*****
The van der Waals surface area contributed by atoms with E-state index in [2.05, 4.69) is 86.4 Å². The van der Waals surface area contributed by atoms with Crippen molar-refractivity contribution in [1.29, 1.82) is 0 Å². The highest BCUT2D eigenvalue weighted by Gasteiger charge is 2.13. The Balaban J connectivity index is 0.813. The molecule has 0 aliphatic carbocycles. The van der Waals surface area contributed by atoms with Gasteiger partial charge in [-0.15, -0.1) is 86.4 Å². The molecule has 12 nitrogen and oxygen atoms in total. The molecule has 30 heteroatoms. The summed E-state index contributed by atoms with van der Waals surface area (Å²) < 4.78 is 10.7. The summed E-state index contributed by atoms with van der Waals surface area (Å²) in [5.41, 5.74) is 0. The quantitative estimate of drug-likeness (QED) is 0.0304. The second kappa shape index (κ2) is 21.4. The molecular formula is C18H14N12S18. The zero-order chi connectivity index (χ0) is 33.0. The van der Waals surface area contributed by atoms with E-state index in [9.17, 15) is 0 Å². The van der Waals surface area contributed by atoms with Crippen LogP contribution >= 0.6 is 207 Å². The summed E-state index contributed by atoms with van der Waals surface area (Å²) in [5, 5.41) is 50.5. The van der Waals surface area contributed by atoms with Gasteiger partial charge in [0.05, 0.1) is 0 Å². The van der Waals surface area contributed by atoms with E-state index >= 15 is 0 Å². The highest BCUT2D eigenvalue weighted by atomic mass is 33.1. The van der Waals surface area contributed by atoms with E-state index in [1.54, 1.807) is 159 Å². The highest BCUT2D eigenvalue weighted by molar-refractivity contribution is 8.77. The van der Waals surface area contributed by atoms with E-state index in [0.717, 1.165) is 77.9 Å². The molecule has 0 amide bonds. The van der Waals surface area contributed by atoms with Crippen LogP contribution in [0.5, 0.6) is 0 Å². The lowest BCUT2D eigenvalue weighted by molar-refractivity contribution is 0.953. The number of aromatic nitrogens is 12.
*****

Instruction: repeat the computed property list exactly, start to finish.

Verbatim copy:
The van der Waals surface area contributed by atoms with E-state index in [2.05, 4.69) is 86.4 Å². The van der Waals surface area contributed by atoms with Crippen molar-refractivity contribution in [1.29, 1.82) is 0 Å². The highest BCUT2D eigenvalue weighted by Gasteiger charge is 2.13. The Balaban J connectivity index is 0.813. The molecule has 0 aliphatic carbocycles. The van der Waals surface area contributed by atoms with Gasteiger partial charge in [-0.15, -0.1) is 86.4 Å². The molecule has 12 nitrogen and oxygen atoms in total. The molecule has 30 heteroatoms. The summed E-state index contributed by atoms with van der Waals surface area (Å²) < 4.78 is 10.7. The summed E-state index contributed by atoms with van der Waals surface area (Å²) in [5.41, 5.74) is 0. The quantitative estimate of drug-likeness (QED) is 0.0304. The second kappa shape index (κ2) is 21.4. The molecular formula is C18H14N12S18. The zero-order chi connectivity index (χ0) is 33.0. The van der Waals surface area contributed by atoms with E-state index in [9.17, 15) is 0 Å². The van der Waals surface area contributed by atoms with Crippen LogP contribution >= 0.6 is 207 Å². The summed E-state index contributed by atoms with van der Waals surface area (Å²) in [5, 5.41) is 50.5. The van der Waals surface area contributed by atoms with Gasteiger partial charge in [0.05, 0.1) is 0 Å². The van der Waals surface area contributed by atoms with E-state index >= 15 is 0 Å². The highest BCUT2D eigenvalue weighted by atomic mass is 33.1. The van der Waals surface area contributed by atoms with E-state index in [1.54, 1.807) is 159 Å². The highest BCUT2D eigenvalue weighted by molar-refractivity contribution is 8.77. The van der Waals surface area contributed by atoms with E-state index in [0.717, 1.165) is 77.9 Å². The molecule has 0 amide bonds. The van der Waals surface area contributed by atoms with Crippen LogP contribution in [0.5, 0.6) is 0 Å². The lowest BCUT2D eigenvalue weighted by molar-refractivity contribution is 0.953. The number of aromatic nitrogens is 12.